Food for warmth

As winter sets in, people in north India turn to savoury dishes and sweets that can keep them warm. The market at this time is flooded with sweets made from jaggery and sesame 

 
Last Updated: Saturday 04 July 2015


 
Food: Open sesame

Author(s): D J Narain
The til can enhance the nutritional value and flavour of many dishes


sesame Sesame seeds, known as til in North India, come from Sesamum indicum -- a plant belonging to pedaliaceae (the unicorn plant family). Sesame seeds are thought to be one of the oldest condiments known to humans, and S indicum is most likely the first crop grown for edible oil. Its first written record dates back to 3000 bc. As per Assyrian mythology, sesame's origin goes back even further: the gods imbibed sesame seed wine the night before they created the Earth. What's more, sesame played an important role in the famous tale Ali Baba and forty thieves: the phrase "open sesame" was the password to open the thieves' cave. This reference is perhaps attributable to the fact that ripe sesame seeds burst from their pods with a sharp pop.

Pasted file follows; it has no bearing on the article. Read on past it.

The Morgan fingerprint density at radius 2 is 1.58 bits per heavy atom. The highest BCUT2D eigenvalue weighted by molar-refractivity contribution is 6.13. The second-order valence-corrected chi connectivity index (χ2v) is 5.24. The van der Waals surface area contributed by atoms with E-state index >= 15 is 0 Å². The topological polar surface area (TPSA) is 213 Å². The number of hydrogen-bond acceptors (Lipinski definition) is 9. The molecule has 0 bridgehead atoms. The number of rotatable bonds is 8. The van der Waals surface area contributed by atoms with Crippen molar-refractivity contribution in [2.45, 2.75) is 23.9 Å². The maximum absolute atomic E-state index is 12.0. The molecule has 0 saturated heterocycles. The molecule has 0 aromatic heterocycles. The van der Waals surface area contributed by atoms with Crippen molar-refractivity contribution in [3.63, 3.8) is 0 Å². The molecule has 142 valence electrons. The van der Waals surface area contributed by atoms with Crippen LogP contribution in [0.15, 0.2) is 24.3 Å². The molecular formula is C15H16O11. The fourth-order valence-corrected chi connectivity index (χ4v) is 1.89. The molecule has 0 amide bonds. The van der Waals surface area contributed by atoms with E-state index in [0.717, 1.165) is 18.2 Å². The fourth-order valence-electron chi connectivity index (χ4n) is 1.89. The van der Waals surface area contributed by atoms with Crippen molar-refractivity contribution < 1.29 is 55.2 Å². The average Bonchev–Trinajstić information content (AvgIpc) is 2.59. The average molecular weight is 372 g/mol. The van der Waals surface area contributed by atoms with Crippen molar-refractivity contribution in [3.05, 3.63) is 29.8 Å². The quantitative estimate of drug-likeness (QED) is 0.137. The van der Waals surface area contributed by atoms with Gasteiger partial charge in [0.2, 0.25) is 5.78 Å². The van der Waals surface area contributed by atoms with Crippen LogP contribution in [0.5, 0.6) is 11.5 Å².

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Jaggery made using time-tested method is more wholesome

jaggeryTHE temptation to pick up one of the golden clumps of gur (jaggery) seemed overwhelming as we walked around Asia's largest gur market. But Pramod Kumar Jain, our companion, urged restraint. "Do not pick this up. I will get you the real thing," he said. Jain is a gur dealer at Naveen Mandi Sthal in Muzaffarnagar, Uttar Pradesh. We were at his work area trying to find out the traditional method of making gur--the real thing. The light golden clumps lying enticingly in the shops were not actually the ones we had come seeking, Jain told us. However, it's this variety which does brisk business at Asia's largest wholesale gur market. Chemicals are added to it to make it more attractive. This gur can also be stored for long periods.

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